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EEOC Informal Discussion Letter

The U.S. Equal Employment Opportunity Commission

EEOC Office of Legal Counsel staff members wrote the following informal discussion letter in response to an inquiry from a member of the public. This letter is intended to provide an informal discussion of the noted issue and does not constitute an official opinion of the Commission.

ADA: Disability-Related Inquiries and Medical Examinations

August 11, 2000

Dear :

This responds to your May 26, 2000, letter concerning the Americans with Disabilities Act of 1990 (ADA).

In your letter, you state that your law firm represents a private business that provides rehabilitative services for people with drug, alcohol, and other addictions. You also state that your client's most successful rehabilitation counselors are people who have histories of past addiction and have been successfully rehabilitated. In light of this, you ask whether your client may ask applicants for rehabilitation counselor positions about their experiences with addiction or dependency and rehabilitation. You also ask whether your client may give a hiring preference to applicants who disclose that they have had addictions or dependencies and have successfully participated in rehabilitation programs.

As you know, under the ADA, an employer may not ask disability-related questions until after it makes a conditional job offer to the applicant. 42 U.S.C. § 12112(d)(2); 29 C.F.R. § 1630.13(a). Once a conditional job offer is made, the employer may ask disability-related questions if this is done for all entering employees in that job category. 42 U.S.C. § 12112(d)(3); 42 U.S.C. § 1630.14(b). Questions about an applicant's past addictions to drugs or alcohol, including questions whether a person has participated in a rehabilitation program, are disability-related and may not be asked before an offer of employment is made. See EEOC ADA Enforcement Guidance: Preemployment Disability-Related Questions and Medical Examinations (Oct. 10, 1995).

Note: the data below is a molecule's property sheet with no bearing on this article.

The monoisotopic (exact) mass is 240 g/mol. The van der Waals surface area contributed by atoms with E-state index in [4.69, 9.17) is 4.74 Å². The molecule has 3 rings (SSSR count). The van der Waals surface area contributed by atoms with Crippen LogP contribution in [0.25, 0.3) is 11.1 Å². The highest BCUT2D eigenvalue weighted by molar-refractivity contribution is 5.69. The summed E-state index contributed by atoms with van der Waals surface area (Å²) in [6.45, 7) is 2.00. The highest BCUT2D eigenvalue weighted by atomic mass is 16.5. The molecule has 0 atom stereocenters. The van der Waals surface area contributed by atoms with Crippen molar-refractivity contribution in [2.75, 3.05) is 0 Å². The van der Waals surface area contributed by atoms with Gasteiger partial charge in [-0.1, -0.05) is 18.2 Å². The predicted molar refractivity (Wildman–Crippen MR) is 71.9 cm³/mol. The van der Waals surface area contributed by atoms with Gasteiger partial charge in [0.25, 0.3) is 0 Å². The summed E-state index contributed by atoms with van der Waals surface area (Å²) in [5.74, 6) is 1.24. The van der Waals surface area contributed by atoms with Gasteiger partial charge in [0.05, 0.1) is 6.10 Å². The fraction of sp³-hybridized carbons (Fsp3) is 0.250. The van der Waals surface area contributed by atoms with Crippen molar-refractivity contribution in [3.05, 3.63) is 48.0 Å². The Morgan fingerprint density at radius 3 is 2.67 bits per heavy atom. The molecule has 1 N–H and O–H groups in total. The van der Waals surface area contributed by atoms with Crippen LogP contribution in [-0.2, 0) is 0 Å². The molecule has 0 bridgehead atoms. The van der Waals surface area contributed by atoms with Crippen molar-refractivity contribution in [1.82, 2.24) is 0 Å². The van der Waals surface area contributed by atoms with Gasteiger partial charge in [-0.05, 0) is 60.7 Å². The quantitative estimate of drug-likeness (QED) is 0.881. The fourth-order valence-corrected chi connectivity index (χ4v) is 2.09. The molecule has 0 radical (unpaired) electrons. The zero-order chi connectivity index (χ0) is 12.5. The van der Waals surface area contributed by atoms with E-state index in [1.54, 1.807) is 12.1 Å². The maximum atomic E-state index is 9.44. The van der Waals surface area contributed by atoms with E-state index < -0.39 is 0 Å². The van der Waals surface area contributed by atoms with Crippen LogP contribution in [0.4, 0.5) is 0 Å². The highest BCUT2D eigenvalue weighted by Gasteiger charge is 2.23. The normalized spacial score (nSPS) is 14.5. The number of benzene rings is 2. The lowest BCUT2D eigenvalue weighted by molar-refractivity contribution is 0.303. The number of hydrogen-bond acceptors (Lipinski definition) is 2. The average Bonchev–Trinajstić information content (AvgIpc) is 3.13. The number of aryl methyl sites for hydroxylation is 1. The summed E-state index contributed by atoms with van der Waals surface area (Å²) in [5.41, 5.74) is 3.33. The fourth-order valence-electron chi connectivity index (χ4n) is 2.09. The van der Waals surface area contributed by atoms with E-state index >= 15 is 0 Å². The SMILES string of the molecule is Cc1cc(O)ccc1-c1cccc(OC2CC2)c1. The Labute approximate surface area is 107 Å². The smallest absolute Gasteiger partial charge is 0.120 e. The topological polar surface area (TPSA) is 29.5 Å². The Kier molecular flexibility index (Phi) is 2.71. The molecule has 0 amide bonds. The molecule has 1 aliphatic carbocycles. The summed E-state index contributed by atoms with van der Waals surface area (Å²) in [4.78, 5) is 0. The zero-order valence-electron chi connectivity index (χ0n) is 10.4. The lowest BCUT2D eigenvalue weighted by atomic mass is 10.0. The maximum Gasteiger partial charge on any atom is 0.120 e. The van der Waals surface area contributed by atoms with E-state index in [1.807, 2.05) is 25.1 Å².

As you noted in your letter, however, an employer may ask applicants voluntarily to self-identify as individuals with disabilities for purposes of the employer's affirmative action program. The employer may invite self-identification only if it uses the information to benefit individuals with disabilities, and it must meet the criteria outlined in the EEOC Enforcement Guidance (which you quoted in your letter).

Although not clear, it appears from you letter that your client prefers counselors with histories of drug or alcohol addiction but has not established an affirmative action program that benefits people with those disabilities. You may wish to determine whether your client in fact has such a program or wants to establish one. If your client has or establishes a program that meets the criteria outlined in the EEOC Enforcement Guidance, then your client may invite applicants voluntarily to self-identify as individuals with disabilities. The invitation to self-identify, however, should be limited to whether the applicant is an individual with the targeted disabilities (such as a history of alcoholism or drug addiction) and should not inquire further about disability or rehabilitation. For example, your client should not ask pre-offer about specific rehabilitation programs or the applicants' experiences with addiction.

Your client, of course, may ask disability-related questions, including questions about addictions and rehabilitation, at the post-offer stage if it does so for all entering rehabilitation counselors. Accordingly, your client might want to inform applicants of its preference for counselors with histories of addiction but wait until the post-offer stage to ask questions about that. The ADA does not prohibit employers from giving a hiring preference to people with disabilities.

This has been an informal discussion of the issues you raised and does not constitute an official opinion of the Equal Employment Opportunity Commission. Further, our silence on other statements or analyses that may have been presented in your letter should not be construed as agreement with those matters.

Sincerely yours,

Christopher J. Kuczynski
Assistant Legal Counsel
ADA Policy Division

This page was last modified on April 27, 2007.